One of the most poignant argument points in the entire “cops destroy Black lives above all” debate is the multi-layered characteristics of Black people.
We could either be President, doctors, hood, scholars, contrarians, bankers, career criminals, Dr. Henry Louis Gates, garbage men — and all still subscribe to healthy portions of stereotypical Blackness.
So when I saw Grammy Award-winning, Christian-based rap star Lecrae sit straight-faced while some white guy “pastor” flat out admitted the toils of American slavery generated a “blessing” for his fellow bitchmade tribe a.k.a. Chick-fil-A CEO Dan Cathy and everyone who loves him, I didn’t think much of it.
Never mind the “pastor” allowed his “polite hate speech” to clearly dispel the myth bubbles encased in terms like “white privilege,” “systemic racism” and “white guilt.” Nah, that still wasn’t my issue.
And yes, for the record, my militant ass would have reacted much differently, allowing them to indeed get the spectacle they signed up for in requesting a Black guest. I don’t want to distract too much from the issue discussing Lecrae’s religious ethos but for all you casual Christians out there (especially the ones who dragged those dusty “What Would Jesus Do?” keychains around in middle school), I’m pretty sure a passive response like Lecrae’s is just that!
Earlier this month, HipHopDX’s 2019 Rapper of the Year DaBaby literally retreated from his social media pages after he casually flexed with Chick-fil-A bag.
It seems like a harmless enough photo, right? Well, tell that to DaBaby’s Twitter and Instagram mentions. “Damn I ain’t know niggas couldn’t eat chic fila during the protests,” he laughed off with emojis before deleting the post in its entirety — but screenshots.
Black people, just know, your privilege also shows too. No, it’s not parallel or equivalent to the aforementioned white privilege (a falsehood progressive racists love to entertain) but it does involve what we do with our freedom. A quick perusal on social media proves Chick-fil-A is still very heavy in the popular culture, despite their heavy monetary opposition towards all things LGBTQ. Some even go as far as to joke about being conflicted over the bigoted bird sandwiches.
Every time I think about Chick-fil-A ☹️ pic.twitter.com/ryqz1Pvk09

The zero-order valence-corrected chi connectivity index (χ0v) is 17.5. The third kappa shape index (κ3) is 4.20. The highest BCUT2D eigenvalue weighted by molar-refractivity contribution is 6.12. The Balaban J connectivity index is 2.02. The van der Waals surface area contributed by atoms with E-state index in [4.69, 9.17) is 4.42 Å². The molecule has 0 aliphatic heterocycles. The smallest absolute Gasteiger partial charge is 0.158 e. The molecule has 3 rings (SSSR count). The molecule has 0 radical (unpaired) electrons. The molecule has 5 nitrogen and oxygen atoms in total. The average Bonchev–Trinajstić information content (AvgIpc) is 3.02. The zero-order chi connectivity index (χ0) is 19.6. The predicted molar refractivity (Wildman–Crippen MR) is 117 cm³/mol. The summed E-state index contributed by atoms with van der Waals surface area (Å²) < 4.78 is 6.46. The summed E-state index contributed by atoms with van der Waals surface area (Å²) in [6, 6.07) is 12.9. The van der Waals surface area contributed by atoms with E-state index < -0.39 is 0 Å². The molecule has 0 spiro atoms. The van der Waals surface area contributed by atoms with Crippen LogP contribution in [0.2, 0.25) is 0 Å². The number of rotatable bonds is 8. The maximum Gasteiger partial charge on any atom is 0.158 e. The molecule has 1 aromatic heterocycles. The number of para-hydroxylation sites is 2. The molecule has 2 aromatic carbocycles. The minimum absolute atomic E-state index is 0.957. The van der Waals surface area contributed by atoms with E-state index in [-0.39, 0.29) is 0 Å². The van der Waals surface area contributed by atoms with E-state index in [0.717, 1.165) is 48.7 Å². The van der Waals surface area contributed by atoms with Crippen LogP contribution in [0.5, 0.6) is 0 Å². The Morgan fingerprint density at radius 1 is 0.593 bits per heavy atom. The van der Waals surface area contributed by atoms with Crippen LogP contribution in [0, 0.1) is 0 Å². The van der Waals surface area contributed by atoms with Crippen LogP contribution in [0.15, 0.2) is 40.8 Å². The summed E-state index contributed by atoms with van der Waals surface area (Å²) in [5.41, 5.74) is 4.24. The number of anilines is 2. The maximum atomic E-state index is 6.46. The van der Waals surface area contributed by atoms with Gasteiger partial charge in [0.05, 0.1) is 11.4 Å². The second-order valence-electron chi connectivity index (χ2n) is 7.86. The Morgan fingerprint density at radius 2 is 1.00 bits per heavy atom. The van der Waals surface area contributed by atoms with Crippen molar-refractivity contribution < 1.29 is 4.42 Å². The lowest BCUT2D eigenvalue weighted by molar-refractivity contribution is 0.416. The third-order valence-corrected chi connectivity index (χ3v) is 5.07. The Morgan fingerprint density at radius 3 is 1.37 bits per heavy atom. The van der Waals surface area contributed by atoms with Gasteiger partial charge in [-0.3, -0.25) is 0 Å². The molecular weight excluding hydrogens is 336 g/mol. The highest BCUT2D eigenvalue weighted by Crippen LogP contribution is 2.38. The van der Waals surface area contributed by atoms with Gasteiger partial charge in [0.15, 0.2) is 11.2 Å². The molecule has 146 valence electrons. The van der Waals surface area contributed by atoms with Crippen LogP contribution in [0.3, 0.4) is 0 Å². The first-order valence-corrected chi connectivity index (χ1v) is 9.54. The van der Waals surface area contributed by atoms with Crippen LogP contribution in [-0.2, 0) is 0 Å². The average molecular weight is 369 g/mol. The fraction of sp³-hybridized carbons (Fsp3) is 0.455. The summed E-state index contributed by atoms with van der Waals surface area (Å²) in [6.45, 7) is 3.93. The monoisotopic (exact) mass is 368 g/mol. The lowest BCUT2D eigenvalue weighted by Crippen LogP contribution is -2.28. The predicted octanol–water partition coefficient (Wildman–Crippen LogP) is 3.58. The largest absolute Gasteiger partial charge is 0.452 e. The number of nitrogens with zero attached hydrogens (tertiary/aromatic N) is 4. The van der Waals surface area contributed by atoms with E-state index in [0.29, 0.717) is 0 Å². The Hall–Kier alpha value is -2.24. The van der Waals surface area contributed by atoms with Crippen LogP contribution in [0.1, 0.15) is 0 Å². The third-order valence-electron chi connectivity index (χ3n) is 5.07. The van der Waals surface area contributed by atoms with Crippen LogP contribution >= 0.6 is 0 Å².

— La Fulanita Esa (@O_Dolly) June 16, 2020
Yet, when someone of stature, celebrity or influence jumps out of the pocket, all of a sudden it’s an issue of trending topic proportions? What happened to the man (or woman) in the mirror?
On Tuesday (June 16), Baltimore Ravens sensation Lamar Jackson was introduced as the latest athlete to grace the prestigious Madden video game cover — much to the positive reactions of many Black people. But just last week, it was “fuck” the NFL, Roger Goodell and Drew Brees as a staff, record label and as a muthafuckin’ crew over half-baked apologies, their silence and other associated horseradish involving the flag.
But wouldn’t it be counterproductive to support a widely-spread video game that actually represents a ton of the league’s intellectual properties?
Throughout this country’s latest bout with murderous police, I have realized I am proud to defend gay and trans people. As a heterosexual male, I completely understand how someone could not dislike gay or trans people in the slightest emotion but still be unknowingly plagued with homophobia.
But please be fully aware and transparent. Allowing gay and trans people to have secondary consideration in your world is the exact same thing Black people are accusing the White people of doing. It creates a toxic pecking order that bleeds into politics, legislation, law enforcement and yes, even buttered buns.
Virtually every Black person knows a mother, auntie, sister, cousin — or even some dude up the street with a fire barrel who can fuck up some chicken. And we’re allowing places like Chick-fil-A and Popeyes to sell us and get wealthy off that experience?
Social media is absolutely, without-a-doubt, 100 percent a form of activism — and don’t let anyone tell you otherwise. But if your buying habits don’t align with your hashtags, you’re just making noise. And when is the last time Black people organized a successful boycott since the bus boycotts in the south? One of equal importance and semblance? (Hit me in the comment section with examples.)
If any aspect of Chick-fil-A’s beliefs mentally harms, offends or disrespects you or anyone around you, being sometimey with your money doesn’t cut it. Make better decisions with your wallets and purses.
I employ everyone to check out the very first episode of Run The Jewels member Killer Mike’s Netflix show Trigger Warning with Killer Mike for a real live social experiment example.
Throughout the episode “Living Black,” Mike purposefully inconveniences himself while only shopping at Black-owned businesses. It’s a beaming glimpse on the disproportional economic structures within the United States and will speak to anyone who doesn’t want any discrimination with their dinner.
And White people, you can definitely “buy Black” too. Fuck evil.